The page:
enjoy hot soup in a fun mug
I wanted something light to eat for lunch and for some reason pumpkin soup came to mind. I've never had pumpkin soup and wasn't sure where to find a recipe. But then another thought enlightened me: look in Elizabeth David's French Provincial Cooking.
Rural French cooking is much like Montana cooking in that it uses what's available. If you can find something fancy to brighten a dish, grab it and rejoice. But often exotic ingredients just can't be found within arm's reach here on the ranch. The IGA in town does its best, but they won't sell anything that isn't widely popular and will simply spoil on the shelf.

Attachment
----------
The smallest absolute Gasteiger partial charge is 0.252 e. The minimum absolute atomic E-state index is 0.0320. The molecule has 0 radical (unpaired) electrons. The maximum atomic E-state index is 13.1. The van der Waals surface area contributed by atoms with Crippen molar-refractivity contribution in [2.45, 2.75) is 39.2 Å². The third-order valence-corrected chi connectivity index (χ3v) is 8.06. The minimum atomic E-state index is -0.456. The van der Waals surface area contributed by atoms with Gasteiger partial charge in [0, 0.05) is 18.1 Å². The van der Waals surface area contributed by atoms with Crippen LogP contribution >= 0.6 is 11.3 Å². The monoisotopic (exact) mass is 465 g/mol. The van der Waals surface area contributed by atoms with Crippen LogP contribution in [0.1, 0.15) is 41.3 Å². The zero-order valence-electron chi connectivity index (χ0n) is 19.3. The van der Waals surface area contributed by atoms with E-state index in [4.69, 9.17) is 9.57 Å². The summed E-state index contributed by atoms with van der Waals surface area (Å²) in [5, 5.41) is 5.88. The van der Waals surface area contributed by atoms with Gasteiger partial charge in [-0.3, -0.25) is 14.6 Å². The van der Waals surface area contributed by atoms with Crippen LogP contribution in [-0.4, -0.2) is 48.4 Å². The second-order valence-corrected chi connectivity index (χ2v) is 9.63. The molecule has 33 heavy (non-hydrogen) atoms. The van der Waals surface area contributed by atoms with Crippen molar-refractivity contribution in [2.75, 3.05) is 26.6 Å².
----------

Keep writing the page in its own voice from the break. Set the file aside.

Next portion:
Cookbooks by Elizabeth David are fun to read, but the recipes tend to be squashed together, and you won't find lavish mouthwatering photos of any, let alone every, dish.
You will find practical recipes that often use plain ingredients. Although I haven't done the research to verify this, I suspect that for any ingredient you have on hand, you can find a recipe in one of her books.
To make a thick, creamy soup, I simmered a pound of home-grown pumpkin pulp (it was frozen, so I just dumped the chunk into the pot), a chopped celery stalk, a cup and a half of 2 percent milk, and a cup of chicken stock. After half an hour, I pureed it with my hand blender and seasoned it.
Elizabeth David went on to add shrimp, but I stirred in a bit of cooked chicken that was on hand.
The photo shows the soup with freshly ground black pepper and nutmeg sprinkled on top. (Sorry for the blurry photo!)
A tasty lunch, with, I'd say, 98 percent of the ingredients (I don't know where the celery came from) produced in Montana.